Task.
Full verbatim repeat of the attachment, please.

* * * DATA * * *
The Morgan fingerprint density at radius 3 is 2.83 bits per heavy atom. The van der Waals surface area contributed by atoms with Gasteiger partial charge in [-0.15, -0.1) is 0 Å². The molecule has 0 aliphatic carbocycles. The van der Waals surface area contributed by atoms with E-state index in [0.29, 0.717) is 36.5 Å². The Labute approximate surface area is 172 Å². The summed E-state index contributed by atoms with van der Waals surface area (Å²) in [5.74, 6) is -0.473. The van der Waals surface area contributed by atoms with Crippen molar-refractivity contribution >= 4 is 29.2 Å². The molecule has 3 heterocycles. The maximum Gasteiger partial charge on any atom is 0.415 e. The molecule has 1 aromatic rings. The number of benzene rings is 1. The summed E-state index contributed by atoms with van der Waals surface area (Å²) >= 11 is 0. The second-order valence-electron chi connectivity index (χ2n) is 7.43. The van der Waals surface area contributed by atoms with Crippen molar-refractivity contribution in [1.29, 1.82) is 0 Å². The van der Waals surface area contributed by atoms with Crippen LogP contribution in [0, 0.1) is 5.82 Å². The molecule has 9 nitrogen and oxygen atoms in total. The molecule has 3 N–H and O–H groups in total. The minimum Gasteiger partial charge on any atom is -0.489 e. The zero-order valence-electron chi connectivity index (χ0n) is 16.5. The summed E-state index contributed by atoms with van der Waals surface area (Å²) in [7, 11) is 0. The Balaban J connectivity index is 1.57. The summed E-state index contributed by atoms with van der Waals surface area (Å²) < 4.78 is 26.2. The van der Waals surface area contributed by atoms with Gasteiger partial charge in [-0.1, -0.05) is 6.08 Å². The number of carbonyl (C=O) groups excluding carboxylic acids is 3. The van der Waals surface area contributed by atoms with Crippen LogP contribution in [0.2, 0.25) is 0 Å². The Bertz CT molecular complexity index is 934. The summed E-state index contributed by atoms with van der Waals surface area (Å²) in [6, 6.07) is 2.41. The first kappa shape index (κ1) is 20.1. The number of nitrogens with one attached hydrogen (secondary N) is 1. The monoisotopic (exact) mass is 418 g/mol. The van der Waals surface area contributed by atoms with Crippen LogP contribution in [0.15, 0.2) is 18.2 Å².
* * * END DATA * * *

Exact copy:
The Morgan fingerprint density at radius 3 is 2.83 bits per heavy atom. The van der Waals surface area contributed by atoms with Gasteiger partial charge in [-0.15, -0.1) is 0 Å². The molecule has 0 aliphatic carbocycles. The van der Waals surface area contributed by atoms with E-state index in [0.29, 0.717) is 36.5 Å². The Labute approximate surface area is 172 Å². The summed E-state index contributed by atoms with van der Waals surface area (Å²) in [5.74, 6) is -0.473. The van der Waals surface area contributed by atoms with Crippen molar-refractivity contribution >= 4 is 29.2 Å². The molecule has 3 heterocycles. The maximum Gasteiger partial charge on any atom is 0.415 e. The molecule has 1 aromatic rings. The number of benzene rings is 1. The summed E-state index contributed by atoms with van der Waals surface area (Å²) >= 11 is 0. The second-order valence-electron chi connectivity index (χ2n) is 7.43. The van der Waals surface area contributed by atoms with Crippen molar-refractivity contribution in [1.29, 1.82) is 0 Å². The van der Waals surface area contributed by atoms with Crippen LogP contribution in [0, 0.1) is 5.82 Å². The molecule has 9 nitrogen and oxygen atoms in total. The molecule has 3 N–H and O–H groups in total. The minimum Gasteiger partial charge on any atom is -0.489 e. The zero-order valence-electron chi connectivity index (χ0n) is 16.5. The summed E-state index contributed by atoms with van der Waals surface area (Å²) in [7, 11) is 0. The Balaban J connectivity index is 1.57. The summed E-state index contributed by atoms with van der Waals surface area (Å²) < 4.78 is 26.2. The van der Waals surface area contributed by atoms with Gasteiger partial charge in [-0.1, -0.05) is 6.08 Å². The number of carbonyl (C=O) groups excluding carboxylic acids is 3. The van der Waals surface area contributed by atoms with Crippen LogP contribution in [0.2, 0.25) is 0 Å². The Bertz CT molecular complexity index is 934. The summed E-state index contributed by atoms with van der Waals surface area (Å²) in [6, 6.07) is 2.41. The first kappa shape index (κ1) is 20.1. The number of nitrogens with one attached hydrogen (secondary N) is 1. The monoisotopic (exact) mass is 418 g/mol. The van der Waals surface area contributed by atoms with Crippen LogP contribution in [0.15, 0.2) is 18.2 Å².